Beyond retailing, mPOS is being enthusiastically adopted by a range of new industry verticals in the mobile ecosystem that had little need for payment terminals in the past. Healthcare business, Insurance, home-servicing companies (e.g., food deliveries, heating engineers, air conditioning service companies) and businesses that use home-sales personnel find these services useful, eliminating the need for agents to carry large amounts of cash or checks and bringing the benefit of immediate electronic payment.
“The companies using mPOS are extremely varied, but the attribute they share is the ability to use mobile payment devices to transform their relationships with their end users or customers.”
Ruggedised mPOS devices are also proving popular in sectors such as transportation, allowing at-seat sales by airlines, trains, and long-distance bus operators. Courier and delivery firms use such terminals to receive payment upon delivery — still an important service in many countries. mPOS devices can even be found in use for payment of on-the-spot speeding fines by police forces.
In all examples and more, security of payment is improved, with cash removed from the equation, and most transactions (such as many of the transportation examples) are made with online rather than offline authorization. This encourages efficiency, opens up new channels, and removes or reduces certain categories of risk.
The companies using mPOS are extremely varied, but the attribute they share is the ability to use mobile payment devices to transform their relationships with their end users or customers.
mPOS as a catalyst for mobile payments growth
Credit and debit cards, which are regarded by some as out-dated by smartphones (and their ability to make mobile payments), are in fact central to the emergence of mPOS, and their importance is in turn reinforced by it. But as mPOS grows it will enable new forms of payment to flourish, including via NFC-enabled mobile wallets and devices. Newer mPOS devices have NFC capability, allowing contactless tap-and-go transactions from card or phone.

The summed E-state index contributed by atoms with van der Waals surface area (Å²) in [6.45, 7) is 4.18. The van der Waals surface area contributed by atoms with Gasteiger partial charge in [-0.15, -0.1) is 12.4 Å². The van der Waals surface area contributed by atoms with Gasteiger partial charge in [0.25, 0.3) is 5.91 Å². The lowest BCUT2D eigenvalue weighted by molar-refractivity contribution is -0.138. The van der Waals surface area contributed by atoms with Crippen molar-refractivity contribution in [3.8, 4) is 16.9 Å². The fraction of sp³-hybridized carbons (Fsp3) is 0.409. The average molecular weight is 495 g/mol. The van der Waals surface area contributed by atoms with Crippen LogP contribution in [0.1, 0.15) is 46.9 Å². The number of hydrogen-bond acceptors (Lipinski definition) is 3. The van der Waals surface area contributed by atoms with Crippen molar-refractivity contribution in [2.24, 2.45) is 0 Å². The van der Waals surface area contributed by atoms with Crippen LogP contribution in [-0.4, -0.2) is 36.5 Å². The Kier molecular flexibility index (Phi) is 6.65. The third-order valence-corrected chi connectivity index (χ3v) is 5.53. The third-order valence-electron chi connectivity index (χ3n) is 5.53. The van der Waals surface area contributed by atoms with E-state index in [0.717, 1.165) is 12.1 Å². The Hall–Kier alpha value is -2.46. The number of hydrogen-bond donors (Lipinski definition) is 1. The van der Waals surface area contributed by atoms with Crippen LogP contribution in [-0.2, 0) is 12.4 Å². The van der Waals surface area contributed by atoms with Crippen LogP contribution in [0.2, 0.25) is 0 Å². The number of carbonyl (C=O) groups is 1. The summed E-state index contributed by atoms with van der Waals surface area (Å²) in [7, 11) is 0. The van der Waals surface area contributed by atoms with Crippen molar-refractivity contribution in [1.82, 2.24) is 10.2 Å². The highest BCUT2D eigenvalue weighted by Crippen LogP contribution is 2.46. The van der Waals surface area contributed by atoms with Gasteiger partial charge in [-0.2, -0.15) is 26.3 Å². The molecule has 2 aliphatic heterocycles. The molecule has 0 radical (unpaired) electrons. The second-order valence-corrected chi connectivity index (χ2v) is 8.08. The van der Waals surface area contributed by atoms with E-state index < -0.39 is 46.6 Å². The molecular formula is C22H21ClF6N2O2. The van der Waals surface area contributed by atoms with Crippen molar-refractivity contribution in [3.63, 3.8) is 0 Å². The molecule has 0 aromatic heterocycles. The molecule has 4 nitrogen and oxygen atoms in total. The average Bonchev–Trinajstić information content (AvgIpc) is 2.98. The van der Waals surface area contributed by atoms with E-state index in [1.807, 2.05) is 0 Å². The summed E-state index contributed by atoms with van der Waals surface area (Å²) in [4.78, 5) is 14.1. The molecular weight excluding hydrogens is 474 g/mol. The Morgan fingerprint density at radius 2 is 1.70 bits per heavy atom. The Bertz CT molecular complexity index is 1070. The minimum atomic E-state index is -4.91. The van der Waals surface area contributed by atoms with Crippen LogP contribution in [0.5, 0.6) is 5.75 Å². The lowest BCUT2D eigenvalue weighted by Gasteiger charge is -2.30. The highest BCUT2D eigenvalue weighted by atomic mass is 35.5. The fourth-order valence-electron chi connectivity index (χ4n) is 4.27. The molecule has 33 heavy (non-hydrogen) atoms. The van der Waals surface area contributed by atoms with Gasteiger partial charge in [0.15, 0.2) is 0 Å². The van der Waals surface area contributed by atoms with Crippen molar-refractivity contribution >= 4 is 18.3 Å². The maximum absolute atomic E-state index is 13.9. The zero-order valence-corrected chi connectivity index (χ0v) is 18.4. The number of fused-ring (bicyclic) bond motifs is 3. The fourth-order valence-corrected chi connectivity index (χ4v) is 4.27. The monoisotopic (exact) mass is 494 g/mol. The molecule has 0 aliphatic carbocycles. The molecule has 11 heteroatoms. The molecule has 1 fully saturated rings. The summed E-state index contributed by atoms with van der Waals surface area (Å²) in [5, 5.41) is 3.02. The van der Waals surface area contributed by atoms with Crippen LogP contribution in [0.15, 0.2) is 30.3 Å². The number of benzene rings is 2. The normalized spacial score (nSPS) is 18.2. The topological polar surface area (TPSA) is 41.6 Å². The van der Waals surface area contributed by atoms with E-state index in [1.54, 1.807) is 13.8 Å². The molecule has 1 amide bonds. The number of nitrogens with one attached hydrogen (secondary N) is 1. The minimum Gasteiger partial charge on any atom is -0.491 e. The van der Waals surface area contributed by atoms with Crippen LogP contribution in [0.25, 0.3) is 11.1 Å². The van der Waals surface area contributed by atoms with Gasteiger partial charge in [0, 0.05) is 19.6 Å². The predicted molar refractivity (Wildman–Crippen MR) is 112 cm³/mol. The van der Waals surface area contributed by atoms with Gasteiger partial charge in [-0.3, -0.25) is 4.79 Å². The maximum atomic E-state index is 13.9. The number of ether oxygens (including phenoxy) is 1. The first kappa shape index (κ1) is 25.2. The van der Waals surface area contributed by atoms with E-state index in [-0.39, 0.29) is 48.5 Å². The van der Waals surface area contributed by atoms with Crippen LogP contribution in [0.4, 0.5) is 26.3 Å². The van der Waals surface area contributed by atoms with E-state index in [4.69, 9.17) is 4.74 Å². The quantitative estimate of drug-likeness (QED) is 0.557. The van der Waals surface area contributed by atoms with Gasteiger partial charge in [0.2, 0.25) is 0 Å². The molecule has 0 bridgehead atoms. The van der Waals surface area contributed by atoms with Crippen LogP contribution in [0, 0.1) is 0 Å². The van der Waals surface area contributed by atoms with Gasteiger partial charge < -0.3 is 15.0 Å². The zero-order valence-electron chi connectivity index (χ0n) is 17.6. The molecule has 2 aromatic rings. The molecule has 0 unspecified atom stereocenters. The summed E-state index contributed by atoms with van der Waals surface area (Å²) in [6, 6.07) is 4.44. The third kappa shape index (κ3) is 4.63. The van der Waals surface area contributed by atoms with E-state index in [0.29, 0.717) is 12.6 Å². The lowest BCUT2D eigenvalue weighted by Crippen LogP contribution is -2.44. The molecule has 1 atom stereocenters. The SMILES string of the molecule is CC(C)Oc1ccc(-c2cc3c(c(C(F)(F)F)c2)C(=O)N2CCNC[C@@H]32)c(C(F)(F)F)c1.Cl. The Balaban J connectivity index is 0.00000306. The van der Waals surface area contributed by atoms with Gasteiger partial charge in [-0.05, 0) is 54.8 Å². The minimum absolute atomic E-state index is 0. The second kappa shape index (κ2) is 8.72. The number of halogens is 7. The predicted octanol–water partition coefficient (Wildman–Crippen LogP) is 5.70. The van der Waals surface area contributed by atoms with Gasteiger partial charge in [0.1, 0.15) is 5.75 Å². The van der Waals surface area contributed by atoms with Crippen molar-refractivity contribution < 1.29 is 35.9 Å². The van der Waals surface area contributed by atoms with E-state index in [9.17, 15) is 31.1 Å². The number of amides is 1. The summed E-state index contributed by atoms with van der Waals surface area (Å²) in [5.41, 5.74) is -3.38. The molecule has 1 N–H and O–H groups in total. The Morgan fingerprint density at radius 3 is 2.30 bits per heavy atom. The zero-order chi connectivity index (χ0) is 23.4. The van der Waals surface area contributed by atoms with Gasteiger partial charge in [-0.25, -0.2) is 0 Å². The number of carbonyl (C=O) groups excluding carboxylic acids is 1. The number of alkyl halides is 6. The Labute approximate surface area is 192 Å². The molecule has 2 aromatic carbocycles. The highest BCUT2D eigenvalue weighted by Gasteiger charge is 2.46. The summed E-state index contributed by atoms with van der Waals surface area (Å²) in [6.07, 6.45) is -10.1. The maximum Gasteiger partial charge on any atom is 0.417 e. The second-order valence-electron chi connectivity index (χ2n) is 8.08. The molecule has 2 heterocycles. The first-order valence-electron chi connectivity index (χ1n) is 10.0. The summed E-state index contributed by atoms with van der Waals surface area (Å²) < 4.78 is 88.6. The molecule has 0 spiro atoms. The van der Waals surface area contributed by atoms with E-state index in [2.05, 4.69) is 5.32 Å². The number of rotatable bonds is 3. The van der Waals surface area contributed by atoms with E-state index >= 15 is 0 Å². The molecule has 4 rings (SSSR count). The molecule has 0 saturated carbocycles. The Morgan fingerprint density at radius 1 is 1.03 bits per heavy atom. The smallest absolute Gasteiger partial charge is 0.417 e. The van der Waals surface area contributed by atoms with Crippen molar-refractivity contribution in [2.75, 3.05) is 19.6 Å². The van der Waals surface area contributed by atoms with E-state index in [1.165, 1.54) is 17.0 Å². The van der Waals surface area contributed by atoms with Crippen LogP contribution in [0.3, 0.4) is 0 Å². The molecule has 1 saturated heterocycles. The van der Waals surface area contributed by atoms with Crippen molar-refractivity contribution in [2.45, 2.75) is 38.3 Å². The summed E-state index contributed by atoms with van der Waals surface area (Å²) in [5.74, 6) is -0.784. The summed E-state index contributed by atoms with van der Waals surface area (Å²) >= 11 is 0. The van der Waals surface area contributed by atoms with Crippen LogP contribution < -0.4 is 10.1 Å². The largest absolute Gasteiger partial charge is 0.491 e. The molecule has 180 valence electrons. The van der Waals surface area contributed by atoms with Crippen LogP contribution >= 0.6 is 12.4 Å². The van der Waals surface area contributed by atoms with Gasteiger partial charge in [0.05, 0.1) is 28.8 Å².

Much analysis focuses on the mobile phone’s potential to transform payments and replace the plastic card, but within an mPOS environment, both forms of payment can be accommodated, bringing greater flexibility to the act of payment acceptance.
Mobile commerce developers gain meaningful traction with mobile wallet services or in-app payments while merchants benefit from the ability to capture a variety of payment methods without limiting the options available to their customers.
Looking at the numbers, card transaction volume in established economies has continued to show strong growth from 2009 onward. Forecasts indicate that, in the 22 countries reported by the Bank for International Settlements, cards will account for 273 billion transactions at a combined value of some US$30 trillion by 2018. Cards will remain the most important payment instrument for many years to come, their role supported and enhanced by mPOS.
It will take time for mobile transactions to rival card transactions in volume. Aite Group research indicates that from 2015 to 2018, contactless mobile transactions have the potential to reach 4 to 5 per cent of retail payments, with growth in transaction volume accelerating after 2020.
Whilst much attention is placed on new mobile payment solutions like Apple Pay and Android Pay, the balance is clearly in favour of cards in the short to medium term.
The key business intelligence lies in the mobile application, which not only provides a rich user experience, but also is an effective channel to render the various business applications. Their flexibility allows the mobile app to be reconfigured over time to adapt to changing circumstances, payment methods, form factors and this is another powerful aspect of the new generation of mobile payment acceptance. The flexibility of mPOS mobile applications in an increasingly digital, omni-channel payment environment is a key strength.
From its beginning as a single stand-alone service for small businesses, mPOS has quickly evolved into a transformative set of technologies that will drive change across the entire payments value chain. In the process, it is bringing new players into the market and forcing incumbents to re-evaluate their methods of operation.
The world of payments is at the start of a process of change more fundamental than it has experienced before. New business models, much deeper customer engagement and more flexible solutions with payment acceptance at their heart are the order of the day, but the key ingredient that weaves through the rapidly evolving landscape is mobility; the ability to accept payments at the customer’s convenience and at greater variety of locations than ever before. mPOS is moving from a niche service into the mainstream of modern commerce.